I think that we may need to consider breaking into regional groups. I would love to join with some SW FL members to share ideas and knowledge.

    Heather

  • natives_and_veggies
    15 years ago

    I agree with trinigemini, let's pick a date. I'm also unavailable on Saturdays, but a Sunday afternoon in mid-January would work great for me.

    Susannah

  • miamimami
    15 years ago

    i may not make it to the first meeting as im due with my litle sprout beginning to mid january. im currently 37 weeks pregnant..hopefully he will arrive sooner than later!

    i can volunteer to host in february. im a stay at home mom, so any day is good for me.

  • brute
    15 years ago

    If anything gets started in Southwest Florida, count me in.

  • trini1trini
    15 years ago

    I'm in....Trini

  • trinigemini
    15 years ago

    Sounds like our first meeting should be on a Sunday in January? Anyone want to pick a date and volunteer a house definitely? I have a postage stamp lot right now and I know some of our members have much better places to start....you know who you are :-)

  • ibeleive
    Original Author
    15 years ago

    How does Sunday the 25th of January sound? I have a big event at my home the weekend of the 17th so my days are crazy until then.

    I know we are not crazy when the front page of the Sun-Sentinel today was about the new frugality. Speaking not only of people who can't afford luxury, they are having to go from organic to "simply price conscious".

    I can not tell you how pleased I am to find so many people who can put their heads together. Unfortunately it is 2 a.m. and this is the first I could even look at email today so I won't be able to look at the sites that have been mentioned. But I will certainly will tomorrow. Echo sounds facinating. I will be googling away. I am going to search out at least one expert who can try and give us a start or direction from the ground up so to speak. then we can find a variety of issues.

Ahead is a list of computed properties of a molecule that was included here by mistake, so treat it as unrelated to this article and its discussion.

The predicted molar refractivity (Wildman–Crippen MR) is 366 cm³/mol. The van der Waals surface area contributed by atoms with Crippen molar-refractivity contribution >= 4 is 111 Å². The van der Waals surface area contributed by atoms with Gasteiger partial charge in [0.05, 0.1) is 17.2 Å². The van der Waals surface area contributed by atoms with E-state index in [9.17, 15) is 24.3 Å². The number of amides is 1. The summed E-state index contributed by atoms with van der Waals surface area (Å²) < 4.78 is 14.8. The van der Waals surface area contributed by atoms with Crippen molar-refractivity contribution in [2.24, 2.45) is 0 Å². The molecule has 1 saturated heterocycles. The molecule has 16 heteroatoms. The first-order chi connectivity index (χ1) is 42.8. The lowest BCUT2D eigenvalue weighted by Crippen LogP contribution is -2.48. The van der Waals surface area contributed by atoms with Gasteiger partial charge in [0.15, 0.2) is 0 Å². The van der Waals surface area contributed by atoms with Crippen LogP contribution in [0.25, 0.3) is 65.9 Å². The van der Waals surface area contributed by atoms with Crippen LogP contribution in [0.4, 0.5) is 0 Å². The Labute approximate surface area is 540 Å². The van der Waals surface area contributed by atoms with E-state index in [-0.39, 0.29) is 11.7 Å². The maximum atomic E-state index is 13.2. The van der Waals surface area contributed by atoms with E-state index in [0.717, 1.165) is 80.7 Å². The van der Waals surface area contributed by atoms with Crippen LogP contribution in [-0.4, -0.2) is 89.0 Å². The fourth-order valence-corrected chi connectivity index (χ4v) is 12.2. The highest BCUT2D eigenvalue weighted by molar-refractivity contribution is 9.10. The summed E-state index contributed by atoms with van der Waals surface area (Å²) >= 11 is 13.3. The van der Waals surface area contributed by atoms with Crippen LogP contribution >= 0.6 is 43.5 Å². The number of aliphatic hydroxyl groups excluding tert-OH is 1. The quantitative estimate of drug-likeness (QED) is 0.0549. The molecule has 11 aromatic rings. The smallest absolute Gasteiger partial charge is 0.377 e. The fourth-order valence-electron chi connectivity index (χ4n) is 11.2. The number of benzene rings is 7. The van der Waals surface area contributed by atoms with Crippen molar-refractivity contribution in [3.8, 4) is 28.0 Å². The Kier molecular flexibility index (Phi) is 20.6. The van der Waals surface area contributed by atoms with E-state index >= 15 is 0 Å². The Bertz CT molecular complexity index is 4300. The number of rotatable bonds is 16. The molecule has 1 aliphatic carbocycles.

I'd like to ask everyone to put a quick down at least one subject you want to learn about. Then each of us can go back to the list when it is your time to host so we keep it interesting. i'm sure if you don't know where to turn we may even have someone in our midst who can share.

    I know a landscape architect from Jamaica who is a professor at FIU who might be right on track and a rare fruit expert here in Davie.

    All ideas welcome. The more ideas the better we can see how we want this to go. I know my knowledge of soil, acidity/alkalinity is almost non existent. So ... it might not be a subject for a whole meet but it certainly is the base for all plants so i would have soil does and don't for part of first meeting.

    List all your ideas.

    I will certainly welcome learning and sharing from anyone.

    A cooperative in this area would be cool but that is another day another subject.

    If anyone wants my email let me know. I like letting everyone see the thoughts and ideas but as we get closer to meeting everyone I will certainly give my detials.

    Claudia

  • brute
    15 years ago

    Claudia, I won't be driving over to the east coast for your meetings. However, I will take part in activities in Sarasota, Charlotte, and Lee Counties here on the west coast.
    This soil PH/acid subject is confusing to a lot of people, including myself. Another survival subject that I feel should be thoroughly explored is non-refrigerated preservation of our garden produce. Most modern people have absolutely no experience in canning, dehydration, or anything else.
    Also, until we do have the experience and confidence to grow and preserve a large portion of our food needs, it might be a good idea to invest in storable freeze-dried or canned foods to fall back on in an emergency.
    "Emergency" is the key word here. Us Floridians know how quickly one hurricane can turn our world upside-down. It's starting to look like we're about to experience an economic and social "hurricane". I believe our nation, and maybe even the world, will soon experience hardships unlike anything that has occurred in modern times.